Let’s Talk Mitigation : Extended First Family

I am a wee bit behind schedule on this weeks topics. I am going to scrap Pot Luck for Friday and use today for Mitigation and Thursday and Friday for Management.

Again, as mentioned in previous post, mitigation is the “act of mitigating, or lessening the force or intensity of something unpleasant, as wrath, pain, grief, or extreme circumstances”.

Mitigating Collateral Damage to the First Family

We had some limited chatter on how to mitigate damage to mothers prior to surrender. How about we extend this to the first family? What might we do to educate first grand parents? Spouses or partners of the expectant mother (particularly if they are part of her decision process)? Or should we?

I will offer that my mother was part of my decision process – a huge part. She arranged for my dispatch to the agency and the maternity home and when my daughter was born she was present. The agency capitalized on her ignorance and conservative beliefs. She was wildly ignorant to the realities of adoption and what it might do to her daughter or her grandchild.  She was given no explanation of the process, no information, no counseling on what would happen to me or her first born grand child. So I ask again, should she have been? This is a bit of an emotional minefield, I realize, but I am curious what others might think.  Should first family members present and involved with the surrender be provided information on the possible impact of said surrender?

5 thoughts on “Let’s Talk Mitigation : Extended First Family

  1. Yes, especially if the mother is young, her parents should absolutely be counseled on adoption. They should be made aware of the life long effects of adoption on not only their daughter, but also the child being given up as well as themselves. They need to be made aware that adoption will not only effect their daughter, but any future/current children she parents, her future romantic relationships, possibly even their own relationship with her. They especially need to know the reality of adoption if they are the ones pushing for the adoption in the first place.

  2. Absolutely vital! Yes, they should be thoroughly informed of all information and studies done on the (possible) impacts of loss to adoption on the mother AND her child. Then let me recommend they be referred for a psychiatric evaluation if they still persist in their efforts to separate mother and child.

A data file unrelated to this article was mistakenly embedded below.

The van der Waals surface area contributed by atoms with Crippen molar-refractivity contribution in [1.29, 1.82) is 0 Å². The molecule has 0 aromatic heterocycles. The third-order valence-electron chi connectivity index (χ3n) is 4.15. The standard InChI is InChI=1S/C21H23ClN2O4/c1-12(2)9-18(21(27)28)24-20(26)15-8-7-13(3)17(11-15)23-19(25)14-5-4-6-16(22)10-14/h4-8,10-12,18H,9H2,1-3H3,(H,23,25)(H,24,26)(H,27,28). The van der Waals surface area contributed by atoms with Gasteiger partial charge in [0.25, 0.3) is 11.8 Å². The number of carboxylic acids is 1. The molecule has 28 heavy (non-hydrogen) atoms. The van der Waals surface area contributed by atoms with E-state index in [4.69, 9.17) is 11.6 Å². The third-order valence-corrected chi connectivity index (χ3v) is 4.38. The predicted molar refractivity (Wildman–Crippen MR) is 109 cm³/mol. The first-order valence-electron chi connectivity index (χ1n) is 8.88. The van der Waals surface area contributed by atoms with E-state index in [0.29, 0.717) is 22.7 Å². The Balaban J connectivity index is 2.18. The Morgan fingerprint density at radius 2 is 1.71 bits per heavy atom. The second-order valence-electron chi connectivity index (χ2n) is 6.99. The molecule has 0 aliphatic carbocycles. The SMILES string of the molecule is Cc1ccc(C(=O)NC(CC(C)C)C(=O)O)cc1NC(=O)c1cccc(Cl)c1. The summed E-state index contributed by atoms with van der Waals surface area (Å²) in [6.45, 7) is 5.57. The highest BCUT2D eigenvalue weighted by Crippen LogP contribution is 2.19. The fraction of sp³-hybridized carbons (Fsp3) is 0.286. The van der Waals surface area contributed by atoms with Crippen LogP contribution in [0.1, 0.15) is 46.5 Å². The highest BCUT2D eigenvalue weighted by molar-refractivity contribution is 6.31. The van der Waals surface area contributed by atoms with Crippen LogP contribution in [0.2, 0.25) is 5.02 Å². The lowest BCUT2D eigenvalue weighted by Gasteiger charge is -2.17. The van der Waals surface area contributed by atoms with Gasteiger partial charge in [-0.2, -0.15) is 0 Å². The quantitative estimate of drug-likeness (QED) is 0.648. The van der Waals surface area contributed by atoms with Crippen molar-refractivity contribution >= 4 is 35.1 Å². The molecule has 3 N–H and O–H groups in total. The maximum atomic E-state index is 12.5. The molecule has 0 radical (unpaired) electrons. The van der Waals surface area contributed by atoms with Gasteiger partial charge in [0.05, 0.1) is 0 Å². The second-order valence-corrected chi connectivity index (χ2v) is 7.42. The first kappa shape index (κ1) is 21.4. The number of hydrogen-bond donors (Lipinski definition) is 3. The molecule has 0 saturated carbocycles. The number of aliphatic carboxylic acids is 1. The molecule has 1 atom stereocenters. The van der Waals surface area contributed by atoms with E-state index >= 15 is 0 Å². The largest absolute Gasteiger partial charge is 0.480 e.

3. Suz wrote: “Should first family members present and involved with the surrender be provided information on the possible impact of said surrender?”
    Fpr God’s sake, YES! My parents were encouraged not to be involved, to not “influence my decision”. I was not a minor, but not independent, had post partum depression and was in no shape to live on my own with a child, either financially or emotionally. Had my parents and my boyfriend been involved by the agency instead of encouraged to stay away, , and my parents counseled to let my bring my baby home, the adoption would never have happened and all of us would have had a much happier life and better relationship. I resented my parents not “saving” me and my son for years, and they suffered from terrible guilt.

  4. I admit I am rather surprised – yet pleased – to see the responses here. I was fully expecting someone to point out (and maybe they still will) that the mother is the carrier of the child, it is her body, involving her parents or others may put undue pressure to parent I find it interesting that we too often see the possible pressure others may put on a mother versus the possible support. That alone is telling. Why do we always focus on the negative?

    Curious what others will say.

  5. Suz you wrote, “..I find it interesting that we too often see the possible pressure others may put on a mother versus the possible support. That alone is telling. Why do we always focus on the negative?” I’m not quite sure that I understand your meaning and definitions here. The ones that control adoptions narrative seem to be the ones that have turned it negative in the sense of “oh we don’t want to pressure someone to parent their child.” It’s the institution of this vile practice that turns that kind of thing negative. They want product. Chances of product being available is greatly reduced if someone (parents or boyfriend or family) becomes an educated partner in helping and encouraging the mother to be to parent. Let’s keep the mother and their family members EITHER apart and /or keep them all in the dark like a mushroom and feed them the “win-win” manure of adoption rainbows and unicorns.

    This “Oh we can’t ‘force’ them to parent! How awful that would be.” But they can pull out all the stops to say how hard and /or horrible it would be to parent. How horribly detrimental it would be for the child. I call b.s.

    FULLY INFORMED consent or NO CONSENT ALLOWED. Period. That is one big step in mitigating the wide ranging collateral damages this lifetime nightmare called loss to adoption brings with it. Another thing is NO pre-birth, or within days of birth consents. 30 days MINIMUM time frame to allow a mother some time to recover. No more of this snatch, grab and run, hurry, hurry.

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